The United States is home to 47 million foreign-born individuals, which currently represents over 14% of the U.S. population. With greater length of U.S. residence, immigrants experience increased risk for chronic disease including selected cancers; yet, they are less likely to access preventive health care services and undergo cancer screening. As a result, there have been concerted efforts to address disparities in cancer screening in immigrant populations. This minireview describes current progress in promoting participation in cancer screening among U.S. immigrants and explores potential opportunities for improving impact. Of the 42 studies included in the review, the majority targeted Asian and Latino immigrant populations and included some form of culturally specific educational programming, often delivered in-person by community health workers and/or using a multimedia format. Twenty-eight of the 42 studies also offered navigation assistance to help overcome logistical and access barriers to care, and these studies yielded somewhat greater increases in screening. Yet, despite considerable effort over the past 20+ years, screening rates remain well below national goals. Opportunities to harness digital health tools to increase awareness and engagement, evaluating nonclinic-based screening paradigms to promote greater participation, and increasing efforts to address the needs of other immigrant subgroups are likely to have beneficial outcomes. Together, these strategies may help reduce inequities in access and uptake of cancer screening in U.S. immigrant populations.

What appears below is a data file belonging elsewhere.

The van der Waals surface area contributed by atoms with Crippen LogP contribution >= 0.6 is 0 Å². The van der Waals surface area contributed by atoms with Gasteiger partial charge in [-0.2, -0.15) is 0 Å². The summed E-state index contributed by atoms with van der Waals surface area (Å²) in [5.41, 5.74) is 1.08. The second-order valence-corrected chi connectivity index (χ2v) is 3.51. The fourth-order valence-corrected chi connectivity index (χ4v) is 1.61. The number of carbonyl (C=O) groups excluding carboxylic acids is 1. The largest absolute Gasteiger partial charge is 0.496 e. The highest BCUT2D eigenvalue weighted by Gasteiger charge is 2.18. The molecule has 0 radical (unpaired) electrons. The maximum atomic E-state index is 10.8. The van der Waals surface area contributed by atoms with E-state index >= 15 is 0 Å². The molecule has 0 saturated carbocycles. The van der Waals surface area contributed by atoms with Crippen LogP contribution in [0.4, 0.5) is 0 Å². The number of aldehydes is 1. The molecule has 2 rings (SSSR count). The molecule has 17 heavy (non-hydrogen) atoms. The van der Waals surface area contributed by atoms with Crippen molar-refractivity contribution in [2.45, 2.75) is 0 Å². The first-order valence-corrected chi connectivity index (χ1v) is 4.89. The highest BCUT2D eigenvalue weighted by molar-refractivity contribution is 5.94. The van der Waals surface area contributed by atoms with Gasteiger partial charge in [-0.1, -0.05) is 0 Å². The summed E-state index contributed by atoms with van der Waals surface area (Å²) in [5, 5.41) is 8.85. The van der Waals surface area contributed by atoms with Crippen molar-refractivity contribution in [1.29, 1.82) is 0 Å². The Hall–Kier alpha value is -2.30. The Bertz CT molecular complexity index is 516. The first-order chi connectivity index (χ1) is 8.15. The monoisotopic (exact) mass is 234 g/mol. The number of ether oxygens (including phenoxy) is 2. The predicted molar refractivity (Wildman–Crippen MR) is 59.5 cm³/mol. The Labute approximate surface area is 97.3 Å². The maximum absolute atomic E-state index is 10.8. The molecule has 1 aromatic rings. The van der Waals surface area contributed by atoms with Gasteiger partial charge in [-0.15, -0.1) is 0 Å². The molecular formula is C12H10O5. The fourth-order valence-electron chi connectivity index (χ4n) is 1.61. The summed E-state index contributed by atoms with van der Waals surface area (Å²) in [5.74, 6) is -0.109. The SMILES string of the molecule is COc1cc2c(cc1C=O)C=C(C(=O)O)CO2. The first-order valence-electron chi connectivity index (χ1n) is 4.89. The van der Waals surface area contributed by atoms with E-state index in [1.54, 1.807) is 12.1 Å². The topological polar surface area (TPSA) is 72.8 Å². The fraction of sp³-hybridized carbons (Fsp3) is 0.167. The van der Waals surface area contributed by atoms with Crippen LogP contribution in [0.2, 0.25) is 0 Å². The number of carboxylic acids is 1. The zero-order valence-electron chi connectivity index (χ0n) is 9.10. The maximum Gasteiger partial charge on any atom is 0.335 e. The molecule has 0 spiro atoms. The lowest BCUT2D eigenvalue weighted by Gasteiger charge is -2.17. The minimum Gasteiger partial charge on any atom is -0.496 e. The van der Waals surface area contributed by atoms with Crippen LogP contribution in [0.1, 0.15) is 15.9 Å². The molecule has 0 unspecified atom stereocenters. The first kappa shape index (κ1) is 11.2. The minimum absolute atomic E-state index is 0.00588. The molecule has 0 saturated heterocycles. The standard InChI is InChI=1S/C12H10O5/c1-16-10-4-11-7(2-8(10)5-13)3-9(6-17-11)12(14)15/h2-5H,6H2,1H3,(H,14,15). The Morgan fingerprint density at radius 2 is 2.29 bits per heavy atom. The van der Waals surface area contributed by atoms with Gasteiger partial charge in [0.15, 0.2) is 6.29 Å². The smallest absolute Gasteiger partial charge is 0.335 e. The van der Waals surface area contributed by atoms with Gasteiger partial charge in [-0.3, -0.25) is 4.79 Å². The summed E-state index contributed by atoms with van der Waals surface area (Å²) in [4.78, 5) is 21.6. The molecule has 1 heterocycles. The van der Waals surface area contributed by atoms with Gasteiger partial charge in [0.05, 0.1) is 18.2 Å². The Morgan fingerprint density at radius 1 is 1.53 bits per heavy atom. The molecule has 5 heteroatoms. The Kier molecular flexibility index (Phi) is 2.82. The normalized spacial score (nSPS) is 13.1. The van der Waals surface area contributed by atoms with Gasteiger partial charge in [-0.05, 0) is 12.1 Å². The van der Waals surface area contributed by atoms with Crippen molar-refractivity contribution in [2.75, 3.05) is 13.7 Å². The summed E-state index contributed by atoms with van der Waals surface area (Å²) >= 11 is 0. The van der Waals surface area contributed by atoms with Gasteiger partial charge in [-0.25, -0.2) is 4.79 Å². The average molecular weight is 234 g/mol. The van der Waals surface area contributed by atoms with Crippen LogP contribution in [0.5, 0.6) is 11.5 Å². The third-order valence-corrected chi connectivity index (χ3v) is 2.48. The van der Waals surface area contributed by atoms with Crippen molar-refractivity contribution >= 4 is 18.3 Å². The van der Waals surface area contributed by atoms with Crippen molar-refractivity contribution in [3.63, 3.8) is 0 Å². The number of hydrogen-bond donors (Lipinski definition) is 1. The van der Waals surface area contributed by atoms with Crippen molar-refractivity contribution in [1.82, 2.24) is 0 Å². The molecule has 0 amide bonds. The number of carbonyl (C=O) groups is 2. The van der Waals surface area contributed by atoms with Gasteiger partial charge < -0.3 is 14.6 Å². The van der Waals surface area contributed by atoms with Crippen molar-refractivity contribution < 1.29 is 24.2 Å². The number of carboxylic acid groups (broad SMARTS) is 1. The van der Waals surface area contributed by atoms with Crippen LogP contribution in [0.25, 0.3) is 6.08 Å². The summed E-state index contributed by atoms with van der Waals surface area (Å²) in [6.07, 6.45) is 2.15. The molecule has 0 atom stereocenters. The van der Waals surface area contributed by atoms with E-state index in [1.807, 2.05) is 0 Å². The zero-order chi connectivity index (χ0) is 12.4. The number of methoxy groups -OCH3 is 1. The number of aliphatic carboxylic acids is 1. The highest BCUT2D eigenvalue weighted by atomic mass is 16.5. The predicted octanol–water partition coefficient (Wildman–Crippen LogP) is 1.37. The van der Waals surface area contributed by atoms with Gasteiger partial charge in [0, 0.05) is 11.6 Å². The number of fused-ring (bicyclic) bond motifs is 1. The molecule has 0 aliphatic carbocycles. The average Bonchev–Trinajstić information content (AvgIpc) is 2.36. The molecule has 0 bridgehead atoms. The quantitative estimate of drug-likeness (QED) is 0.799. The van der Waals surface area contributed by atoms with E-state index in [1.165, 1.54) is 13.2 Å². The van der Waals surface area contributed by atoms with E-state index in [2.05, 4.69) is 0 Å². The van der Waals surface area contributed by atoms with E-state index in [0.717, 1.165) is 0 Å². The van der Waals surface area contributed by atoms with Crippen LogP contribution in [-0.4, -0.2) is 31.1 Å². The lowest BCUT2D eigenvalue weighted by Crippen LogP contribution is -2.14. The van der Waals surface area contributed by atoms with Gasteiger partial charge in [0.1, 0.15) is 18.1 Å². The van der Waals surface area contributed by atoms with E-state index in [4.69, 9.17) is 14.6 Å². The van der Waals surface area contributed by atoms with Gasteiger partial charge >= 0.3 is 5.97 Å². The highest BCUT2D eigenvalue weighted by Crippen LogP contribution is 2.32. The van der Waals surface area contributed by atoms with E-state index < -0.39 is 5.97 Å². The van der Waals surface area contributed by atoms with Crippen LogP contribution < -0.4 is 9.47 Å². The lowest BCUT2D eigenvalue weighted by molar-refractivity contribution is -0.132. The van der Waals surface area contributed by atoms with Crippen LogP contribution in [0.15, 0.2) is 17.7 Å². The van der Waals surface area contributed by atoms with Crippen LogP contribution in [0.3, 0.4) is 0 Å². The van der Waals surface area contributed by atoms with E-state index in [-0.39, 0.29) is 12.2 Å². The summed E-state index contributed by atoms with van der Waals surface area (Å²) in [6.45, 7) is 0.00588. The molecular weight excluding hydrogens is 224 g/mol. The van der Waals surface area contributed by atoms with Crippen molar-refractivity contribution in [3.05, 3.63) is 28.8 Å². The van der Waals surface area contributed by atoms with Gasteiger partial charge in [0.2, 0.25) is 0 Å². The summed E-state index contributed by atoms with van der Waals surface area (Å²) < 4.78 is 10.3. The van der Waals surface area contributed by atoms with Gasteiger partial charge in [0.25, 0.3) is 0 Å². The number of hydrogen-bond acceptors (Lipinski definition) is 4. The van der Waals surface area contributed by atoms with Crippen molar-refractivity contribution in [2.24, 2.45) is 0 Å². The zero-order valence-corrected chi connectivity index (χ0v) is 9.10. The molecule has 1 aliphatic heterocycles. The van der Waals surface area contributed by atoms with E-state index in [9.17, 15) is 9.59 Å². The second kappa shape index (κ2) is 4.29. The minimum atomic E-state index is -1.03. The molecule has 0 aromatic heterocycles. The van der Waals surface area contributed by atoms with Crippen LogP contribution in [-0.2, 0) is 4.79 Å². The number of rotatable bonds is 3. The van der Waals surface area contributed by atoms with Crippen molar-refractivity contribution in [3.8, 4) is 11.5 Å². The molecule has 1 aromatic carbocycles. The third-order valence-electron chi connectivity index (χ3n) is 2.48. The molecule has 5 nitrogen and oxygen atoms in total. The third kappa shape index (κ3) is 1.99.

See all articles in this Special Collection Honoring Paul F. Engstrom, MD, Champion of Cancer Prevention

The United States is home to a vibrant and diverse immigrant population of approximately 47 million individuals (1). Although foreign-born individuals represented 14.4% of the U.S. population in 2015 (2), they remain marginalized in the health care system (3). Disparities in cancer prevention and screening, which are well-documented and have continued to persist over time (4–7), have been attributed to numerous factors including lack of insurance and structural barriers to health care, language difficulties, and cultural norms that may hinder uptake of preventive health services (8–10). As a result, cancer screening rates remain unacceptably low among U.S. immigrants, who are less likely than U.S.-born individuals to undergo screening for cervical, breast, and colorectal cancers (4, 11, 12).